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#NoBorders: Croatian Police Kidnapped Nigerian Students and Deported them to #Bosnia

Croatian territory. Abia Uchenna Alexandro and Eboh Kenneth Chennedu arrived in Croatia to participate in a table tennis tournament in Pula on November 12th. They did not know that their sporting competition would end in a nightmare.

Originally published by Are You Syrious. Image above: Stranded in Bosnia and Herzegovina (Photo: Adi Kebo/

After the tournament was over, their group went to Zagreb on November 17th to prepare for their flight to Istanbul, which was the next morning. That night, Alexandro and Chinedu went out and were reportedly stopped by the Croatian police. One of them described the ordeal to the Bosnian newspaper Žurnal:

On entering the tram, we were stopped by the police. They took us to the police station. We tried to explain who we were and that our documents were in the hostel. They did not pay attention to what we were saying.

The police then put the two in a van and drove them to a forest on the Bosnian border. When Kenneth Chinedu refused to enter the woods, saying he had never even been to Bosnia, the police kicked them and threatened to shoot them. Some other people also being pushed back helped them reach Miral camp in Velika Kladuša, from where the two young men were able to call their colleagues who were still back in Zagreb to mail them their passports. After IOM confirmed their identities, their case was given to the Sarajevo-based legal organization Your Rights.

A video interview with Chinedu and Alexandro can be found here. The two are still stuck at Miral Camp as of this writing. We reported yesterday on the horrible conditions in the Bosnian camps, where people are not given adequate shelter from the bitter winter cold. It is difficult to even imagine what any of the people living there must be going through, including these students.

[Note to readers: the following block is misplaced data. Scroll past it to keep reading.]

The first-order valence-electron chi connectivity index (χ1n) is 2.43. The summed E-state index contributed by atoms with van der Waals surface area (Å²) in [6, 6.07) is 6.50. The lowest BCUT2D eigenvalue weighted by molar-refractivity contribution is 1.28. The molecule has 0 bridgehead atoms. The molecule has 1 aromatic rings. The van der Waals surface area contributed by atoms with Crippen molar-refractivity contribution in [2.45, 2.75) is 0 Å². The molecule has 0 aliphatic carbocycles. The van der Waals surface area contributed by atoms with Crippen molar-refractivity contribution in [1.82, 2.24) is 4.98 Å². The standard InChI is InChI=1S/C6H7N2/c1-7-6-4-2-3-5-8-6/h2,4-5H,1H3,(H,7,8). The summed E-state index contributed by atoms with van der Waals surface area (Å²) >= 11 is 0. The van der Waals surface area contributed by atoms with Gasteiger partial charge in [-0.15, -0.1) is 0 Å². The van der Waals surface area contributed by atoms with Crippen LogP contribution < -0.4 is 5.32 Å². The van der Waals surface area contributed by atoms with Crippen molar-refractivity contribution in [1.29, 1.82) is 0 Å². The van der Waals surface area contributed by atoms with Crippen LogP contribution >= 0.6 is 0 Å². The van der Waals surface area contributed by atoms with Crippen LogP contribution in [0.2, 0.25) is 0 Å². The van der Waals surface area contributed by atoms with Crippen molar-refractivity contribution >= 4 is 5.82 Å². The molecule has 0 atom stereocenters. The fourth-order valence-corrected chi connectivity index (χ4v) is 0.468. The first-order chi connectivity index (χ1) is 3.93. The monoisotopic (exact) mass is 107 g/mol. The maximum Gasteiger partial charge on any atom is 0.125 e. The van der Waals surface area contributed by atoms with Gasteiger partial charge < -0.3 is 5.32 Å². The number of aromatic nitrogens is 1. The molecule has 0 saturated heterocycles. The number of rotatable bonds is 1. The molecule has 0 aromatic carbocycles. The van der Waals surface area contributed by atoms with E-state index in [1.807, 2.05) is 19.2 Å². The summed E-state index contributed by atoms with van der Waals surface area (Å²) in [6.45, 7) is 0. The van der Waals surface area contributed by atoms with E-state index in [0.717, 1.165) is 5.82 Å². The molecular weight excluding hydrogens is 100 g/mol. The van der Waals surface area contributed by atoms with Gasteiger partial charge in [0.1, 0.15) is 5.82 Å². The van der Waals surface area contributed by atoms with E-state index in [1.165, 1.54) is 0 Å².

Unfortunately, this incident is simply the latest in a litany of violent acts the Croatian police has committed. The police claims they have no record of having deported the boys, but they mostly don’t when they deport other boys, men, students, sons and daughters, fathers and mothers, even children, to Bosnia and Herzegovina. The point is not that wrongdoing was made in the case of these two students simply because somewhere they had their passports, nor were they the first ones to be expelled from Croatia to Bosnia and Heregovina although they were never in that country, but the case simply brings the current illegal practice to a new, bizarre level.

In the past two and a half weeks alone, the police shot two people and the government justified their actions by claiming the latest victim was “resisting deportation actively.” The increased police presence and militarization of the Croatian border, coupled with the racist and far-right turn that the state has taken in recent years, show that all people who are seen as “different” from the status quo are in danger of violence, regardless of immigration status.

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